College

A Republican at Berkeley: What it's really like

Jonathan Chow

As a member of the Berkeley College Republican club, I table everyday – which means I sit at a table on campus and try to recruit new members, have discussions with passersby, and expose Berkeley to the Republican platform. One day this past semester, though, I was sitting at the club table reading for my classes when I was approached by a red-haired woman who appeared as if she was dying to get something off her chest. I greeted her with the common salutation, “Hi there, can I help you ma’am?” From there, the conversation immediately declined.

In addition to verbally insulting my heritage – I am a Hispanic-Asian – she insisted that it was people like me who were making this country disgusting and an uninhabitable land. After she had finished venting to me, I smiled and simply replied as I do to all who would say the same, “Thank you. You have a nice day.”

That’s a pretty typical interaction between Republicans and the rest of liberal Berkeley.

It was my goal to meet open-minded individuals who had opposing views to that of mine, and would be welcoming of intellectual conversations on various hot-button topics. After having been at UC Berkeley for three years now, I am greatly disappointed.

I knew I was a Republican from the time of the Bush presidency (W., that is). That was when I was still in middle school in a predominantly “blue” city--Miami, Florida--where I attended liberal-leaning schools all the way through high school. At a young age I realized how fond I was of debates and discussions about politics. That’s part of what helped me in my decision-making process when selecting a university to attend. It was my goal to meet open-minded individuals who had opposing views to that of mine, and would be welcoming of intellectual conversations on various hot-button topics. After having been at UC Berkeley for three years now, I am greatly disappointed.

Now, for those of you who don’t know, BCR has a bad name on campus, and it’s not just for being full of Republicans. It originates from those who wish to seek publicity through ego-driven stunts that actually detract from what we should be trying to accomplish on campus. For instance, instead of calling ourselves the Free Speech Movement only for the cameras, we should actually become the Free Speech Movement by calling for legislators to protect our First Amendment right. BCR has also pushed for a lawsuit to be filed against the university in the hopes of granting us the freedom to invite high-profile speakers to the campus. However, the lawsuit has done nothing to remedy that situation and has been dragged out to soak up media attention. Our lawyers should be frantically pushing the envelope and getting us our freedom as soon as possible so that we may once again invite speakers to our campus without the infringement of the administration.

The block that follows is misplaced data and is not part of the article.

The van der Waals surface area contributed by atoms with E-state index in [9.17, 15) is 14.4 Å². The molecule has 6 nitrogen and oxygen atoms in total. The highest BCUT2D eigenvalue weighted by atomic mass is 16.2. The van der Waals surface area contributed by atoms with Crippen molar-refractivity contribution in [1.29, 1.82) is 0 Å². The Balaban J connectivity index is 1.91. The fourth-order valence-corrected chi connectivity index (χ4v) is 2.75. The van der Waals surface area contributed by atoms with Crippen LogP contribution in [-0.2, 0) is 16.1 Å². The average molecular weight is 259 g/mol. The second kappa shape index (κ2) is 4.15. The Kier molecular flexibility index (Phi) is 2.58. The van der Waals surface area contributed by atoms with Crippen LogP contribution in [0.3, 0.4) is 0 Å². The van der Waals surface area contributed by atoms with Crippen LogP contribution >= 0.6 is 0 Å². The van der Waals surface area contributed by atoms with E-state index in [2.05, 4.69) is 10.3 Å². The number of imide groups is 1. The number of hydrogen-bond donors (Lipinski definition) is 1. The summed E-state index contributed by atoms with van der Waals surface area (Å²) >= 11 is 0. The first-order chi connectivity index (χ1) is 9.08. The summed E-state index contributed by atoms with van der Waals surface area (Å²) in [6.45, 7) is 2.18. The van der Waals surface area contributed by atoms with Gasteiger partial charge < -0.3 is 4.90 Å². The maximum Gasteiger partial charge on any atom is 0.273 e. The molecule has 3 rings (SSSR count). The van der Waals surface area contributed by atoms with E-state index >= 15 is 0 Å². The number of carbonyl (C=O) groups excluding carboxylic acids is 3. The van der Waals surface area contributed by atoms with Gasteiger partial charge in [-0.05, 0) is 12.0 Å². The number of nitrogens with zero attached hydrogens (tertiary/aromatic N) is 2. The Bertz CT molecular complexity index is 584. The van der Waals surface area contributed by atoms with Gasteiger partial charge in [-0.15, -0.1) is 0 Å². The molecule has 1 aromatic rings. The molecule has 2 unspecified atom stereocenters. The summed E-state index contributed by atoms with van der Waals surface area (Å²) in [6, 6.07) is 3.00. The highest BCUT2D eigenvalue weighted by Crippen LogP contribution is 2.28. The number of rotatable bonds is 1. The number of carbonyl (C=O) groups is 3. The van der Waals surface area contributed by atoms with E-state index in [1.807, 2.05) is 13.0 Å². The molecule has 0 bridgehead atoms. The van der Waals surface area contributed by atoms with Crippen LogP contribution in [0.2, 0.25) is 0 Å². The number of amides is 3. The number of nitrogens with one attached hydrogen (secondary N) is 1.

Our club, as with all clubs, is not perfect. I remain a member because I want to change BCR from the inside for the better. And until certain attention-seeking colleagues of mine and the angry liberals around me realize how far they have fallen, I remain a moderate stuck in the middle, fighting for reasonable discussion on two fronts.

It is obvious that Republicans at Berkeley are a minority and may never have a majority. That is not my intention though. Right now, the first step is simply getting the word “Republican” to be tolerated. The way things are now, I feel reluctant in expressing my political opinions in class or in professional settings as it could be detrimental to my education. There are certain departments on campus that I know are not welcoming to conservative students. After all, I was physically attacked by a Graduate Student Instructor employed by UC Berkeley. If he is willing to try and do me physical harm, what is stopping him from tampering with my grades? So, for now, I choose to be silent in the classroom. But I hope it’s not like that forever.

I merely want to listen to people who are interested in calmly deliberating their political opinions--even those that are different from my own--and backing their thoughts with facts and sources. But that can’t happen as long as people on campus treat “Republican” like it’s a dirty word.

And yet, I have hope. Every so often, when I spend all day tabling on Sproul Plaza, there are some individuals who will come up to me and engage in a lively conversation -- a real conversation. We’ll go back and forth on the ethics of abortion, or global warming, or gun regulations, for hours at a time. In some cases, we start agreeing and coming up with new ideas on how to tackle these issues. And in these moments, it feels like the UC Berkeley I originally came for. 

Jonathan Chow is a second-generation immigrant who grew up in Miami, Florida. His mother was born in Havana, Cuba and his father in Canton, China – both fled to the US as teenagers. He is a student at UC Berkeley majoring in early modern intellectual history.